• The candidate vectors may include, for example, the motion vectors for some or all of the image blocks neighbouring the image block in the same frame, the motion vector of the corresponding image block in a preceding and/or subsequent frame, and the motion vectors of its neighbouring blocks. Similarly, the estimated motion vector may be selected or derived from for example, the motion vectors for some or all of the image blocks neighbouring the image block in the same frame, the motion vector of the corresponding image block in a preceding and/or subsequent frame, and the motion vectors of its neighbouring blocks. The set of vectors used to derive the estimated motion vector may be the same as the set of vectors used as candidate vectors. The set of vectors used to derive the estimated vector may have only a single member, such as the motion vector of the corresponding block in the preceding frame, but the set of candidate vectors has at least two members.
  • The selection of a motion vector based on similarity may be based on similarity by size and/or direction but is preferably based on distance. Preferably, the candidate vector which is the smallest distance from the estimated vector is selected.
  • The estimated vector may be, for example, the mean of a set of vectors, such as some or all of the candidate vectors. The candidate vectors may be a subset of the set of vectors used to derive the estimated vectors. The mean may be a weighted mean, which can improve the accuracy.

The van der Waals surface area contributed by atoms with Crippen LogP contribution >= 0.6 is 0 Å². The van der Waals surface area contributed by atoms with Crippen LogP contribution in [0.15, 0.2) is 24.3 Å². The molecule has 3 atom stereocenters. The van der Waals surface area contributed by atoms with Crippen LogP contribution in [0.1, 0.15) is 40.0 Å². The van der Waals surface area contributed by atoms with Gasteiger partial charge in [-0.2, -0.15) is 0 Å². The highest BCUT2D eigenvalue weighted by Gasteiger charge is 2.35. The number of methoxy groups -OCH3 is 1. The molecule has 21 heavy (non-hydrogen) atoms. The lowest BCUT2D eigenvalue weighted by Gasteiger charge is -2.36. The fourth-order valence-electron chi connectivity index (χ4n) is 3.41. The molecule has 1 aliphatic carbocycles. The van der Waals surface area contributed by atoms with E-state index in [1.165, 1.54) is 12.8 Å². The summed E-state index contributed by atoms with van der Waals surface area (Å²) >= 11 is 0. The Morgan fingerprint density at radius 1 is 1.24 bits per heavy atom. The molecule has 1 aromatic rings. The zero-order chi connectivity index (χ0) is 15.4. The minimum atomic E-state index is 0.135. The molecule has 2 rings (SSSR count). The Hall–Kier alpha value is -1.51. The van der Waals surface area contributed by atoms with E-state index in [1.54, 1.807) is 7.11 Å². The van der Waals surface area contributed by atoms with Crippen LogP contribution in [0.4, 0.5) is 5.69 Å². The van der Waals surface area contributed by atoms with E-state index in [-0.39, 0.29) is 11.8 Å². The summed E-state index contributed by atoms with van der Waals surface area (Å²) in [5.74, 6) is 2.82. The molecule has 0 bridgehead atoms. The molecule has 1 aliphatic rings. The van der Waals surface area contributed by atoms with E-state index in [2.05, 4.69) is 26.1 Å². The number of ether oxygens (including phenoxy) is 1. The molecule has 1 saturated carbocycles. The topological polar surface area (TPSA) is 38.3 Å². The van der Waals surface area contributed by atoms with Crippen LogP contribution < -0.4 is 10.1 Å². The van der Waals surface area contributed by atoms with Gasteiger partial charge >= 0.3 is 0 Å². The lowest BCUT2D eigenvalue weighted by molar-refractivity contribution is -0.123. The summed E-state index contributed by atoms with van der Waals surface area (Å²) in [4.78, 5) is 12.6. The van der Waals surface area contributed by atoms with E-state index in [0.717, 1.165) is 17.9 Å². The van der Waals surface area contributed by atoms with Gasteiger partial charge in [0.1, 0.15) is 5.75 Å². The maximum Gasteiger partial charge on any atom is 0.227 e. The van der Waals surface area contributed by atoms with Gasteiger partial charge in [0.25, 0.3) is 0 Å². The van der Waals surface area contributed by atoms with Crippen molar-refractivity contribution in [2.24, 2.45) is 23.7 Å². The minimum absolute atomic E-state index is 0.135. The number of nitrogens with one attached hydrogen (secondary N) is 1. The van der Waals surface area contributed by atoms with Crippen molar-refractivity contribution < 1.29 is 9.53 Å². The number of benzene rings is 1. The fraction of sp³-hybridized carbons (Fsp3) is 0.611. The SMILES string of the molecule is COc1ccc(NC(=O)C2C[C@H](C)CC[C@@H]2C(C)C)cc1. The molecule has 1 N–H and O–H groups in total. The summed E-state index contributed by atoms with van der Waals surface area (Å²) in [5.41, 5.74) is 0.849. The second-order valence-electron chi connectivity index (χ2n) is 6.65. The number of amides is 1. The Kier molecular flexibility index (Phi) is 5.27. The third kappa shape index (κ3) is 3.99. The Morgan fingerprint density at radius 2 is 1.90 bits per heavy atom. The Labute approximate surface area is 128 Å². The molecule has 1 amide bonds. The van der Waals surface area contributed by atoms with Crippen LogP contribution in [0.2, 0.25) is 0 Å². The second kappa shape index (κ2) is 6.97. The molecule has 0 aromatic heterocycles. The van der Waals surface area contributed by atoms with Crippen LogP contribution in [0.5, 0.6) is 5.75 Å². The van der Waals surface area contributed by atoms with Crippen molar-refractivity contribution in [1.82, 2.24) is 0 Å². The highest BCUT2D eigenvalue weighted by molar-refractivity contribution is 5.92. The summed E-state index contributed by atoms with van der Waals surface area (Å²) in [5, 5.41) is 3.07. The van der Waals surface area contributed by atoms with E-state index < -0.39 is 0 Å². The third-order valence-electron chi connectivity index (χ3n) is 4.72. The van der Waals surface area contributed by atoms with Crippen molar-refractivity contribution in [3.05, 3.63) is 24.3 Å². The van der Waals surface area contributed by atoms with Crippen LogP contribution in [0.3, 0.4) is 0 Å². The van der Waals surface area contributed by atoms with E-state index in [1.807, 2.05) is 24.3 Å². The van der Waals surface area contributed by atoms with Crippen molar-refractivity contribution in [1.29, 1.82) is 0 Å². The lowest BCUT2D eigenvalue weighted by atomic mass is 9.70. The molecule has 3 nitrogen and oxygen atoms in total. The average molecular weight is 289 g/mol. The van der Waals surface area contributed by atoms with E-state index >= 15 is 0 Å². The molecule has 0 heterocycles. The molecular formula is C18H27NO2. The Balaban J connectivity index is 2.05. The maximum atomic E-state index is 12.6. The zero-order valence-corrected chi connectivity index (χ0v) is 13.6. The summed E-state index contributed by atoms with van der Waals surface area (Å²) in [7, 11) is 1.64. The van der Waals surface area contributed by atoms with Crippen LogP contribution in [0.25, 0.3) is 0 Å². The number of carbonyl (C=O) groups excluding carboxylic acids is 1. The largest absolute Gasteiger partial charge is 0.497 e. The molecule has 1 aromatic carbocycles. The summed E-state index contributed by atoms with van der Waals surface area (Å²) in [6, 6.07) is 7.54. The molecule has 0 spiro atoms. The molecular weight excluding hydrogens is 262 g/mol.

• According to a second preferred aspect, the invention provides a method of replacing a lost or damaged motion vector for an image block comprising comparing or correlating the motion vectors of neighbouring image blocks in the same frame with the corresponding motion vectors in the preceding or subsequent frame, and determining the replacement of the lost vector according to the results of the comparison or correlation. Generally, the motion vector of the corresponding block in the previous frame is selected, if there is a high correlation between frames. In other words, the candidate set consists of the motion vector of the corresponding block in the previous frame.
  • For example, if there is a high correlation between blocks in different frames, it is likely that the lost or damaged motion vector can reliably be replaced by the motion vector of the spatially corresponding motion vector in a temporally neighbouring frame.